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Elementary School Attendance in Bradford 1863-1903: A Study Using School Log Books.Jennings, Benjamin R.; Sheeran, George; Jackson, John Charles (University of BradfordFaculty of Life Sciences, 2015)This thesis examines the issue of elementary school attendance in later nineteenth century Bradford. It seeks to do this by means of a little used source: the school log book. The focus of the study is on the experiences of head teachers who faced a constant struggle to achieve and maintain an acceptable level of attendance in Bradford where child employment in the flourishing textile industry had long been an inherent feature of working class life. It investigates broader issues affecting attendance in the context of prevailing social, cultural, religious, and economic factors. While the significant and influential pressures on attendance in Bradford were to be found elsewhere (for example, parental apathy; hostility to compulsory attendance; child labour; health and welfare), this investigation discovers that the town’s problems were compounded and made difficult by its phenomenal growth and rapid emergence by the middle of the nineteenth century as the undisputed capital of the world’s worsted manufacturing trade. It concludes that in the study of Victorian elementary school attendance Bradford deserves greater recognition in consideration of the tension between the demands of the most prolific half-time system of employment in the country, and prevailing attitudes to the introduction of universal elementary education in England and Wales.
Teachers' Perspectives on the Acceptability and Feasibility of Wearable Technology to Inform School-Based Physical Activity PracticesWort, G.K.; Wiltshire, G.; Peacock, O.; Sebire, S.; Daly-Smith, Andrew; Thompson, D. (2021-11-18)Background: Many children are not engaging in sufficient physical activity and there are substantial between-children physical activity inequalities. In addition to their primary role as educators, teachers are often regarded as being well-placed to make vital contributions to inclusive visions of physical activity promotion. With the dramatic increase in popularity of wearable technologies for physical activity promotion in recent years, there is a need to better understand teachers' perspectives about using such devices, and the data they produce, to support physical activity promotion in schools. Method: Semi-structured interviews were conducted with 26 UK-based primary school teachers, exploring their responses to children's physical activity data and their views about using wearable technologies during the school day. Interview discussions were facilitated by an elicitation technique whereby participants were presented with graphs illustrating children's in-school physical activity obtained from secondary wearable technology data. Interview transcripts were thematically analyzed. Results: Most teachers spoke positively about the use of wearable technologies specifically designed for school use, highlighting potential benefits and considerations. Many teachers were able to understand and critically interpret data showing unequal physical activity patterns both within-and between-schools. Being presented with the data prompted teachers to provide explanations about observable patterns, emotional reactions-particularly about inequalities-and express motivations to change the current situations in schools. Conclusion: These findings suggest that primary school teachers in the UK are open to integrating wearable technology for measuring children's physical activity into their practices and can interpret the data produced by such devices. Visual representations of physical activity elicited strong responses and thus could be used when working with teachers as an effective trigger to inform school practices and policies seeking to address in-school physical inactivity and inequalities.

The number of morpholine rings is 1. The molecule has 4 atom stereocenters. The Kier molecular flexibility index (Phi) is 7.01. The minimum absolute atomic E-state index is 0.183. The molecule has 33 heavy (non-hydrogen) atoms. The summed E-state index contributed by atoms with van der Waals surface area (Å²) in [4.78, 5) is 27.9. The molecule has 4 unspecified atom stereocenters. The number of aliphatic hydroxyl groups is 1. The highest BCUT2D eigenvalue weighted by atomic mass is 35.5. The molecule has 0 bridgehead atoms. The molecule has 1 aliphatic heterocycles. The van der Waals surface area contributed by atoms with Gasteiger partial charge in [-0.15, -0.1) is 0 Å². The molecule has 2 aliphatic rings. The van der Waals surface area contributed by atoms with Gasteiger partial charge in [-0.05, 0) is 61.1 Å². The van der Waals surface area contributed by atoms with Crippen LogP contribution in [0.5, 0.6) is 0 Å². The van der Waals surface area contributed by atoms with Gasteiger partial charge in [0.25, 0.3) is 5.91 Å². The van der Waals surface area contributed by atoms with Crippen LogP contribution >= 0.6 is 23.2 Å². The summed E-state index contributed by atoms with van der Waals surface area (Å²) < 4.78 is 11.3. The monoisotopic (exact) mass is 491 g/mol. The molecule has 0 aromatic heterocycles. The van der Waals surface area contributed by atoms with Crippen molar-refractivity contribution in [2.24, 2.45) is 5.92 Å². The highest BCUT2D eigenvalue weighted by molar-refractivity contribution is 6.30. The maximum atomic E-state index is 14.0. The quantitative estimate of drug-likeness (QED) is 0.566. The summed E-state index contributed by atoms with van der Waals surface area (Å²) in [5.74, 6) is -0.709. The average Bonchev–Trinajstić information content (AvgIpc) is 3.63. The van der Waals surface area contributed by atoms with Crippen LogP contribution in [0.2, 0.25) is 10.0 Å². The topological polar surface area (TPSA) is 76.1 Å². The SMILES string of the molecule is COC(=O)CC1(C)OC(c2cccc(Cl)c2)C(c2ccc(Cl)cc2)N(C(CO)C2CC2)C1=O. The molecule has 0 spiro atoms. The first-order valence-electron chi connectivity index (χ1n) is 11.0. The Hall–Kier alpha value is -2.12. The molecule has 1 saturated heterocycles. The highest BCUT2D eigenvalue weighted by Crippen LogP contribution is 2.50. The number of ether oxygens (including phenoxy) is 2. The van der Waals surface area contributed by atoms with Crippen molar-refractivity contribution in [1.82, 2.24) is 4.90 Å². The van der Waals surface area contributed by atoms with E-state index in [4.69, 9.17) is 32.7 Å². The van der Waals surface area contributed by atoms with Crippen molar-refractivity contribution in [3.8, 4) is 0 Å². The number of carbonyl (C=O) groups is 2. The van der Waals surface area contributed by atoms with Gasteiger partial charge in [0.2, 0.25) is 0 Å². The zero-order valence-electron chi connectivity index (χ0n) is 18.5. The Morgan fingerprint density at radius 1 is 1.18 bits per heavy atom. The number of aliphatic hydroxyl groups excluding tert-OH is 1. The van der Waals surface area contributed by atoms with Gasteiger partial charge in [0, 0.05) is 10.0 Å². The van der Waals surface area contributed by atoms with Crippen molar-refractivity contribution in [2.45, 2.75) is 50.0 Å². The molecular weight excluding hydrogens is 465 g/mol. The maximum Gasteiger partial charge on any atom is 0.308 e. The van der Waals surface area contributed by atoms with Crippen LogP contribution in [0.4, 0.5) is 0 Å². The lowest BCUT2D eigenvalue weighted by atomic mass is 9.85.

Academies, managerialism and school teachers’ working lives: a labour process perspectiveMorrell, Sophie E. (2018)The English school sector has been transformed over recent decades through wide-ranging education policies. One far-reaching change has been the dramatic rise in academy schools driven by the Conservative-Liberal Democrat Coalition (2010-2015) (Stevenson 2016), with 64.7% of secondary state-funded schools now holding academy status (Department for Education 2018). A central issue emerging from this context is the changes to school teachers’ pay and working conditions, given that autonomy over employment terms and conditions transfer from local authorities to operating education trusts under the academy model (see Academies Act 2010). Stevenson (2011) importantly argued that rather than establishing new directions in education policy, recent changes – such as the academy expansion enterprise – solidify the long-standing trajectory of restructuring to public education, underpinned by neoliberal ideologies. Such projects seek to fragment a public service accountable to local authorities, superseding it with a state-subsidised system buttressed by predominantly private investors (Stevenson 2011); pressing schools into competition for students and resources (Connell 2009). Dovetailed in this setting, a significant study by Carter and Stevenson (2012:491), exploring workforce remodelling in teaching, found strong evidence for “an accelerated form of creeping managerialism,” with middle-grade teachers carrying increasing responsibility for the monitoring of colleagues. The combined effects of markets and managerialism, that bolster the grander-scale neoliberal project, have worked in unison to fundamentally recast teachers’ experiences of work (Stevenson and Wood 2013). Currently in its analytical phase, this PhD study, informed by a labour process theoretical (LPT) perspective, set out to explore (1) the various formal and informal structures and processes (control strategies) that impact on school teachers’ work, (2) how teachers experience those control strategies, (3) teachers’ orientations to work and (4) how teachers’ orientations to work interrelate with their experiences of control strategies. Several scholars employ an LPT perspective to facilitate critical studies of teachers’ work (for examples see Carter and Stevenson 2012; Stevenson and Wood 2013). Yet there remains a paucity of research that takes an LPT approach to the in-depth interpretive analysis of teachers’ work. Inspired by a call from Reid (2003) for research that combines LPT with detailed single-site ethnographic accounts, a qualitative ethnography of one academy school in Northern England was conducted over a four-month period. This comprised interviews with 26 teachers, senior managers, HR and trade union representatives; a six-week shadowing period; non-participant observations and document collection. This article focuses on two key issues relating to the impact of academies and widespread managerialism on teachers’ work experiences: working time and teaching preparation. In particular, it highlights the erosion of autonomy previously given to teachers to manage their own time, lessons and resources; with accounts of increased frustration at the rising mechanisation of teaching. The central contribution of this paper, therefore, is the application of LPT to the context of contemporary teachers’ work in England, to gain an in-depth understanding of the impact of academies and widespread managerialism on school teachers’ working lives.